AWS launches new healthcare-focused services, powered by generative AI

Amazon is expanding its range of health-focused apps and services with a platform that offers AI tools to help clinicians transcribe and analyze their conversations with patients.

At its annual AWS Summit conference in New York, Amazon unveiled AWS HealthScribe, an API to create transcripts, extract details and create summaries from doctor-patient discussions that can be entered into an electronic health record (EHR) system. The transcripts from HealthScribe can be converted into patient notes by the platform’s machine learning models, Amazon says, which can then be analyzed for broad insights.

“Documentation is a particularly time-consuming effort for healthcare professionals, which is why we’re excited to leverage the power of generative AI in AWS HealthScribe and reduce that burden,” Bratin Saha, VP of machine learning and AI services at AWS, said in a blog post shared with TechCrunch via email. “Today’s announcement builds on AWS’s commitment to the healthcare and life sciences industry and our responsible approach to technologies like generative AI to help reduce the burden of clinical documentation and improve the consultation experience.”

HealthScribe identifies speaker roles and segments transcripts into categories based on clinical relevance, like “small talk,” “subjective comments” or “objective comments.” In addition, HealthScribe delivers natural language processing capabilities that can be used to extract structured medical terms from conversations, such as medications and medical conditions.

The notes in HealthScribe, augmented by AI, include details like the history of the present illness, takeaways and reasons for a visit.

Amazon says that the AI capabilities in HealthScribe are powered by Bedrock, its platform that provides a way to build generative AI-powered apps via pretrained models from startups as well as Amazon itself. This might be cause for alarm, given generative AI’s tendency to exhibit biases, confidently invent facts and generally go off the rails.

Speech recognition algorithms, too, often contain biases. One recent study published in The Proceedings of the National Academy of Sciences showed that speech recognition systems from leading tech companies were twice as likely to incorrectly transcribe audio from Black speakers as opposed to white speakers.

As a piece in Scientific American points out, in normal conversations, we might choose to “code-switch” depending on the audience. But there’s no code-switching with automated speech recognition programs — either you assimilate, or you’re not understood.

So is HealthScribe consistent? Can it be trusted, particularly when it comes to deciding whether to label a part of a discussion as “subjective” or “objective” or identifying medications? And can it handle the wide array of different accents and vernaculars that patients and providers might use?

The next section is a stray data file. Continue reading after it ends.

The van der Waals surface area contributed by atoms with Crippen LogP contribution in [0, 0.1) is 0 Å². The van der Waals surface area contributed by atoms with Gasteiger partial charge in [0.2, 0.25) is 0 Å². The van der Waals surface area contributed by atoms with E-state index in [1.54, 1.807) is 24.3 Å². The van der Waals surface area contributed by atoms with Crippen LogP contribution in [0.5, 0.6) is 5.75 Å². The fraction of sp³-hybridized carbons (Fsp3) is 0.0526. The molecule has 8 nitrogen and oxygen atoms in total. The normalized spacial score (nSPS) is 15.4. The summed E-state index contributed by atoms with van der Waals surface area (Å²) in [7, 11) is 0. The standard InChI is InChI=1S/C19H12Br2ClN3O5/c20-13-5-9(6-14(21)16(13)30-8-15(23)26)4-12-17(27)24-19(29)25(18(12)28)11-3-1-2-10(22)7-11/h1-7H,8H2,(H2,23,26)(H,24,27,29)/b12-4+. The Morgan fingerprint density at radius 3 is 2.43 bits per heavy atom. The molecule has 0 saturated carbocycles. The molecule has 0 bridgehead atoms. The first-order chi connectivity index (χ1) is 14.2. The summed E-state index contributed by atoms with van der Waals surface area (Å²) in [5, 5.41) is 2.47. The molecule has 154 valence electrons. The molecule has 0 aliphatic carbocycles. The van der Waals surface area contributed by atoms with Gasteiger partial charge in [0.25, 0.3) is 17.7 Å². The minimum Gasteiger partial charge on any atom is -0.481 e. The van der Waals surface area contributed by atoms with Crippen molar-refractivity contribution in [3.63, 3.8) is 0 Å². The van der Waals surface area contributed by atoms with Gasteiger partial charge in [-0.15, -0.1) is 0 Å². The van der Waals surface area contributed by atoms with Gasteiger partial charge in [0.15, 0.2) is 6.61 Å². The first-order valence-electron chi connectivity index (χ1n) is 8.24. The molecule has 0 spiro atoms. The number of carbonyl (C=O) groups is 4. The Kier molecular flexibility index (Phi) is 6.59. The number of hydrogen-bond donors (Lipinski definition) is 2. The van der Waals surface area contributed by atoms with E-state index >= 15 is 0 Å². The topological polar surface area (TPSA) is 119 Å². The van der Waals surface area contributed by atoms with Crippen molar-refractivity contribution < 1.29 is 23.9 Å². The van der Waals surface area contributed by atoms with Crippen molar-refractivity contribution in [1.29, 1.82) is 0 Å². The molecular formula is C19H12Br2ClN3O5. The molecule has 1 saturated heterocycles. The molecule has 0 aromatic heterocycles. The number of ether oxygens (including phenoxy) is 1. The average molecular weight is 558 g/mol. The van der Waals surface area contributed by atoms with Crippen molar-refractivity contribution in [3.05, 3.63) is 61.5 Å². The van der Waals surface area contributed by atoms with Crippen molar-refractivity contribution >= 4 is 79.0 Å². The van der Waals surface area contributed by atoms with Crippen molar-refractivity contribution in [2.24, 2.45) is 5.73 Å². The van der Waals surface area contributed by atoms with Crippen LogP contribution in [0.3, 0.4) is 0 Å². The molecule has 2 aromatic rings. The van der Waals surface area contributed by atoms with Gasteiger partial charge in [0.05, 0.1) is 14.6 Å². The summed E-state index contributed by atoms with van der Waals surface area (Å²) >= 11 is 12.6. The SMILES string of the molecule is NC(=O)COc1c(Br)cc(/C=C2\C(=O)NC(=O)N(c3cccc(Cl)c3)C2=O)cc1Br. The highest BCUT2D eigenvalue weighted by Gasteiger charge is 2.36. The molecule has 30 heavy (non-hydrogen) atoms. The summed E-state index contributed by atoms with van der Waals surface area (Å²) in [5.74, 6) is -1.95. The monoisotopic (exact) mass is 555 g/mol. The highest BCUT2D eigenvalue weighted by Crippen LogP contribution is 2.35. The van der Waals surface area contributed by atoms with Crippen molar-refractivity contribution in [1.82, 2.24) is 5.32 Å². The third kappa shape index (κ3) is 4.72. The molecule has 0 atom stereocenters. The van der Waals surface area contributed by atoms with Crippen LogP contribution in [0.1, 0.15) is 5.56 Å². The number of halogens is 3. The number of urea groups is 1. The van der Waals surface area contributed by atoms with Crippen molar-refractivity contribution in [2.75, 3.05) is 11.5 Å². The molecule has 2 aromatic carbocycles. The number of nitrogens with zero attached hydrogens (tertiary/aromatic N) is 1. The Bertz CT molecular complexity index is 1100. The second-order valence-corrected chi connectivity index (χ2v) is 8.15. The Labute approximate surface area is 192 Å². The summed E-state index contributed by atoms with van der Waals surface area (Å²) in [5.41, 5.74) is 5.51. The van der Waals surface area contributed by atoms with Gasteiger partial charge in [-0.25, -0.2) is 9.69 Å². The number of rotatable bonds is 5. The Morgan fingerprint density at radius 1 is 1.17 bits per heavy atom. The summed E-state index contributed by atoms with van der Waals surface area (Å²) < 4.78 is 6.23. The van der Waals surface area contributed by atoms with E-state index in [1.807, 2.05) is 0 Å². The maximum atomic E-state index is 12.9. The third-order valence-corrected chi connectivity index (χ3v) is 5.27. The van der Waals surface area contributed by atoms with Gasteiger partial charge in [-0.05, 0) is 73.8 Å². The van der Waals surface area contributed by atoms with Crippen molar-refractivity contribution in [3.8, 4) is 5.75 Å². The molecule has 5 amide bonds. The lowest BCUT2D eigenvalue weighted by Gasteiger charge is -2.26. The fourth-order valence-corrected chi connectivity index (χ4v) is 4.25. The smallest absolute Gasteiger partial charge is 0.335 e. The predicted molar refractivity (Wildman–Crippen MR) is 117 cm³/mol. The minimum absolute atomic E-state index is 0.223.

The jury’s out on all that.

But perhaps in an effort to prevent some of the more major potential mistakes, HealthScribe can only create clinical notes for two medical specialties at present, general medicine and orthopedics. And the platform offers clinicians a chance to review notes before finalizing records in their EHR, providing references to the original transcript for sentences used in the AI-generated notes.

Given the reluctance of some companies to let generative AI apps field sensitive data, it’s not surprising that Amazon’s also highlighting HealthScribe’s security and privacy aspects in its marketing materials. HealthScribe doesn’t retain customer data after processing requests and encrypts data at transit and at rest, and Amazon says it doesn’t use the inputs and outputs generated by HealthScribe to train any of its AI models.

Healthcare software providers using HealthScribe also have control over where they want to store transcriptions and preliminary clinical notes. But the service isn’t compliant out of the box with HIPAA, the U.S. law that provides protections for personal health information.

HealthScribe is “HIPAA eligible,” however — meaning customers who work with Amazon to meet HIPAA requirements can ultimately reach compliance. Those customer must sign a contract known as a business associate addendum, which AWS’ documentation covers in detail here.

Amazon says that 3M Health Information Systems, Babylon Health and ScribeEMR are among the companies already using HealthScribe.

Alongside HealthScribe, Amazon today announced AWS HealthImaging, a service designed to make it easier to store, transform and analyze medical imaging data “at a petabyte scale”

With HealthImaging, customers can run medical imaging apps from a single copy of each medical image in the AWS cloud. As an added benefit of running on AWS infrastructure, HealthImaging enables dynamic pricing for active and archive data as well as “subsecond” image access latencies from AWS’ Frequent Access or Archive Instant Access storage tiers.

Amazon claims the average organization can reduce the total cost of ownership of their medical imaging storage up to 40% — a bold statement, to be sure.

HealthImaging is now generally available in the US East (N. Virginia), US West (Oregon), Asia Pacific (Sydney), and Europe (Ireland) AWS regions.

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